Git + Twitter = Friedcode

22 April 2009   10 comments   Python, Linux

Mind That Age!

This blog post is 8 years old! Most likely, it's content is outdated. Especially if it's technical.

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Git + Twitter = Friedcode I've now written my first Git hook. For the people who don't know what Git is you have either lived under a rock for the past few years or your not into computer programming at all.

The hook is a post-commit hook and what it does is that it sends the last commit message up to a twitter account I called "friedcode". I guess it's not entirely useful but for you who want to be loud about your work and the progress you make I guess it can make sense. Or if you're a team and you want to get a brief overview of what your team mates are up to. For me, it was mostly an experiment to try Git hooks and pytwitter. Here's how I did it:

Go into the .git directory and edit the file 'post-commit':

$ cd myproject
$ cd .git/hooks
$ jed post-commit

Here's the script I wrote which contains some horrible python one-liners simply because my sed/awk-fu isn't good enough:

#: Nothing
last_message=`git log --pretty=oneline -n1`
last_message=`echo $last_message |  python -c "import sys;sys.stdout.write(\
' '.join([1:]))"`
repo_name=`git info | head -n1`
repo_name=`echo $repo_name | python -c "import \ 
echo "($repo_name) $last_message" |

To enable the hook what you have to do is simply make it executable and you're done:

$ chmod +x post-commit

Then I needed the pytwitter script called which I've put in '~/bin':

#!/usr/bin/env python
import sys
"""To use:
$ echo "I ate too much" | ./
U = 'friedcode'
P = <something something>

import pytwitter
client = pytwitter.pytwitter(username=U, password=P)
status_update =[:140]


Nice hack!
Unluckily the link under the image is broken
Peter Bengtsson
Not any more :)
James Rowe
Pretty cool idea, and definitely simpler than writing code to spit out HTML/Atom feeds for your co-workers. Couple of comments...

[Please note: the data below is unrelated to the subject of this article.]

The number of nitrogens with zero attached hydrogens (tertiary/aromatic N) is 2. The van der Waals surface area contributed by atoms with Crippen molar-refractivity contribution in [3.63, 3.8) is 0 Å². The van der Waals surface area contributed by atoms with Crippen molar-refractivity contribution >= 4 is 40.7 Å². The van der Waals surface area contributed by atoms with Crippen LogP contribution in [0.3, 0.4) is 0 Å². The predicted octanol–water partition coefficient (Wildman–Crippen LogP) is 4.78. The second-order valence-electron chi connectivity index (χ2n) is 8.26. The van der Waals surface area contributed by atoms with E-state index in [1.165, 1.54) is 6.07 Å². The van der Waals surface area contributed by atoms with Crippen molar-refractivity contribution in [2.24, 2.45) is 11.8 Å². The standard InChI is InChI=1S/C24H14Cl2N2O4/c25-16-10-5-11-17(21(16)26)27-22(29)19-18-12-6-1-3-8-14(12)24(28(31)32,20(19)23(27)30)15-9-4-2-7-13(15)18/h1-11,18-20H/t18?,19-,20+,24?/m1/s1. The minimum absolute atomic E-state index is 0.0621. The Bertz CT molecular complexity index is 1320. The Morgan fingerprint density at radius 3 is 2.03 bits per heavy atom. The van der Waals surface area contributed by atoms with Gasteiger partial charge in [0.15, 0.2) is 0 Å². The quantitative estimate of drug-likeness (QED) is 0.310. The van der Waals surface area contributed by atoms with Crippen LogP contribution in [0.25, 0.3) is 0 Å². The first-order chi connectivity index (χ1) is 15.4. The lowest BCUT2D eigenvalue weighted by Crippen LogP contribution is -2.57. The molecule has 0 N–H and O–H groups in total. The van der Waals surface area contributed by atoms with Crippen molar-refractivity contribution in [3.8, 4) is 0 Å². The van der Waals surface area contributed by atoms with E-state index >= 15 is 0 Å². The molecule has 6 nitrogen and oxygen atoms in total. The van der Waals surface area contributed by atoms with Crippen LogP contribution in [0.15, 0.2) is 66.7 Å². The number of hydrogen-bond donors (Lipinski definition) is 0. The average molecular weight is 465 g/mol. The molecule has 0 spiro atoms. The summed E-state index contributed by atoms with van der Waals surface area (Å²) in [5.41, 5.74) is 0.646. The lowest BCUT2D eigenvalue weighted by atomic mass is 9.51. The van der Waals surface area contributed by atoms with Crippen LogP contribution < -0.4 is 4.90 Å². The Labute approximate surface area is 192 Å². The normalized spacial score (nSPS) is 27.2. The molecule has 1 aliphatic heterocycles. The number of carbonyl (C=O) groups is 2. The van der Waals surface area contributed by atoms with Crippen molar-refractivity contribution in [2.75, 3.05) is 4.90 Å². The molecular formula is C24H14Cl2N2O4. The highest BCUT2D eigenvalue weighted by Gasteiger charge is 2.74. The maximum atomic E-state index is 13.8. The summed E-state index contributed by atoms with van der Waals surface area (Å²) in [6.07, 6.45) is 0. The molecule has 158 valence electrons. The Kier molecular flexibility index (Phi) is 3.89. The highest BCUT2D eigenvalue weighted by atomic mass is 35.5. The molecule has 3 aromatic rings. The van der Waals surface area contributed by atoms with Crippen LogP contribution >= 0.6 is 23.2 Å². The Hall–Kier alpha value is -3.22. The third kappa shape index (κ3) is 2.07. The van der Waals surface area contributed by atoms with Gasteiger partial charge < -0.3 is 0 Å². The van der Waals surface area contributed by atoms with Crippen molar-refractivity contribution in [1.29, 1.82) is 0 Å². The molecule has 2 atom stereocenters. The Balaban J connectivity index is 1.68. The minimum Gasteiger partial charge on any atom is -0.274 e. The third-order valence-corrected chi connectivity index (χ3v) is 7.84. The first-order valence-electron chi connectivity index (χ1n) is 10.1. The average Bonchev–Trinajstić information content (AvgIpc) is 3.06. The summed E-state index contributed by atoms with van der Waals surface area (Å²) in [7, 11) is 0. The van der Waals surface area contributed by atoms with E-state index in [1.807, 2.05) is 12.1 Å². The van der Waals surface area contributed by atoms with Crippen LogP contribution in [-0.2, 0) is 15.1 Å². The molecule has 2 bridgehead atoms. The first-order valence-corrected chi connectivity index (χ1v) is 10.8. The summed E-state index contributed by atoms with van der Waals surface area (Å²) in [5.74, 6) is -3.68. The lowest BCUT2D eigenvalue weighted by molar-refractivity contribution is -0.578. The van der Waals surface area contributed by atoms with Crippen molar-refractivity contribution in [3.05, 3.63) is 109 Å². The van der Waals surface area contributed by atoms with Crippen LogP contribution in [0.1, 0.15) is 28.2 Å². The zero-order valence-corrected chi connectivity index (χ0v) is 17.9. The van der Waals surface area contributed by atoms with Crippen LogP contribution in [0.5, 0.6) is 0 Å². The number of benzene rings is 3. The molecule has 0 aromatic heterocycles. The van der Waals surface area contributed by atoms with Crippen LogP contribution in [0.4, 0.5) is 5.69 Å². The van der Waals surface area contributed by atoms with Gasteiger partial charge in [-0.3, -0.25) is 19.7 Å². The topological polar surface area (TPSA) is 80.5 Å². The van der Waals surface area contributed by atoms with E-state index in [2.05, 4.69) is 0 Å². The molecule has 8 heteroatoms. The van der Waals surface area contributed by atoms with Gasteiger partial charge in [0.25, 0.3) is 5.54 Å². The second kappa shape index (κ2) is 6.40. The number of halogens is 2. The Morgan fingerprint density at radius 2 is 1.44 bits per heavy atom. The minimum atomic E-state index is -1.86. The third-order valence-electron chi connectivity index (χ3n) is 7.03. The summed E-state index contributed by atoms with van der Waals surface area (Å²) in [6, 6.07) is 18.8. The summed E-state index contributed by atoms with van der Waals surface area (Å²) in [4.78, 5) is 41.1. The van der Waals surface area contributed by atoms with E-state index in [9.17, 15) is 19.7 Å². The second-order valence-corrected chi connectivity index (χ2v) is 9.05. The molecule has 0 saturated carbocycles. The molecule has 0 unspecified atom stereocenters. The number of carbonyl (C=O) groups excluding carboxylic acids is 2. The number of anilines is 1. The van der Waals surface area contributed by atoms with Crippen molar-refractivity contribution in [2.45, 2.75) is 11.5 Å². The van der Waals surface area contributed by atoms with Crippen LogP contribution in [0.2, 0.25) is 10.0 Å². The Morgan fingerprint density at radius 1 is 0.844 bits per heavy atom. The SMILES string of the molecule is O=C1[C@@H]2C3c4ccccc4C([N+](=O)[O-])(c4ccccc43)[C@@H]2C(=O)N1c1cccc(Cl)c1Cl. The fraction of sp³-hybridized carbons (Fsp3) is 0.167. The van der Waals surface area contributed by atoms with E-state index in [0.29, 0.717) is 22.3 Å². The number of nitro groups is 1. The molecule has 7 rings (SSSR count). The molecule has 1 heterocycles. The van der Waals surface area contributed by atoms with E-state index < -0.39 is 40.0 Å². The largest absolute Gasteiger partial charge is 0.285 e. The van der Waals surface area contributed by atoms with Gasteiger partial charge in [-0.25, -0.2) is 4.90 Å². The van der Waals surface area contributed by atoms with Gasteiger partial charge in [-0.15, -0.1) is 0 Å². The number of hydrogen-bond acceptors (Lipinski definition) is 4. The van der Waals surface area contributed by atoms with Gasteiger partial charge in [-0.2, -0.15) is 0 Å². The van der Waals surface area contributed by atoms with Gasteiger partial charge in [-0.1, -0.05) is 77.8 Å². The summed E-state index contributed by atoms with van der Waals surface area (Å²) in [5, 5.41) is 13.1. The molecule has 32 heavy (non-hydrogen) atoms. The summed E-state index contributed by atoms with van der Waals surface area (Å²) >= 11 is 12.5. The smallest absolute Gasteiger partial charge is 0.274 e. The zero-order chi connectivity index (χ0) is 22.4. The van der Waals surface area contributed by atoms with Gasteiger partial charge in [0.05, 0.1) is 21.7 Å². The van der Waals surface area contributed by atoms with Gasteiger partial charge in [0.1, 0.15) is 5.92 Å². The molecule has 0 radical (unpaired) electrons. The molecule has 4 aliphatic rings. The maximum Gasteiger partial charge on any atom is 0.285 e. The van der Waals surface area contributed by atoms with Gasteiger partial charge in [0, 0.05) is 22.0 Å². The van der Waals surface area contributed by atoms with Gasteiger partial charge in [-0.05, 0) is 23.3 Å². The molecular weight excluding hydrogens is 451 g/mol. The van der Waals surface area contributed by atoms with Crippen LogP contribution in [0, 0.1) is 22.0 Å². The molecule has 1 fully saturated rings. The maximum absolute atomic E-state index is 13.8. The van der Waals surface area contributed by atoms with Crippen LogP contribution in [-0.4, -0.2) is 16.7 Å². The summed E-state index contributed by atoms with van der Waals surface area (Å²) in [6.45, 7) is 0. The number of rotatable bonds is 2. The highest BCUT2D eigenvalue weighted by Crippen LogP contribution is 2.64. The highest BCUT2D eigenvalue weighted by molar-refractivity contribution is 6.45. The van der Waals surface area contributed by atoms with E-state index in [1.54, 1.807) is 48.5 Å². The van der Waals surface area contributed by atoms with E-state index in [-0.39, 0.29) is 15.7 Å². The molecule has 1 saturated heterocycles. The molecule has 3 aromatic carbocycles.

The first one-liner can be replaced with:

echo last_message | sed 's,^[^ ]* ,,'

or if you /bin/sh is always bash:

sed 's,^[^ ]* ,,' <<< $last_message

And the second one-liner is just basename, so os.path.basename if you
really want to use Python or simply the basename command if you don't. Again, if your /bin/sh is bash/ksh you can use ${last_message##*/}

And a question; What version of git has an info command by the way? Don't have it on my systems.
Peter Bengtsson
Great! Thank you for that sed command.

About the second one-liner, it's the git info returns this:
"== Remote URL: origin ssh://"

So basename wouldn't work on that.

I'm using from Ubuntu to get git info.
James Rowe
Python's os.path.basename, basename from coreutils and busybox's basename all do the "right thing" with your example string.

On my systems, running, I'd use `git config --get remote.origin.url' to get for example ""
Peter Bengtsson
I think I know what you mean but the whole string starts with "== Remote URL: " which means that basename fails on it.

$ repo_name=`git info | head -n1`
$ basename $repo_name
basename: extra operand `URL:'
Try `basename --help' for more information.
My fault, I should have used an example.

basename "$repo_name"

it is the quoting that is important, it makes basename treat the string as an ugly space and symbol including filename
James Rowe
Bah, I meant to say you could use the following instead of the first one-liner if you're sure you using bash/ksh:

echo ${last_message#* }
Lawrence D'Oliveiro
I have tried 3 different versions of Git—, 1.5.6,5 and—and none of them has the “git info” command.
Peter Bengtsson
Strange. I have and it has git info.

Perhaps you can get the same info from:
$ git remote show origin
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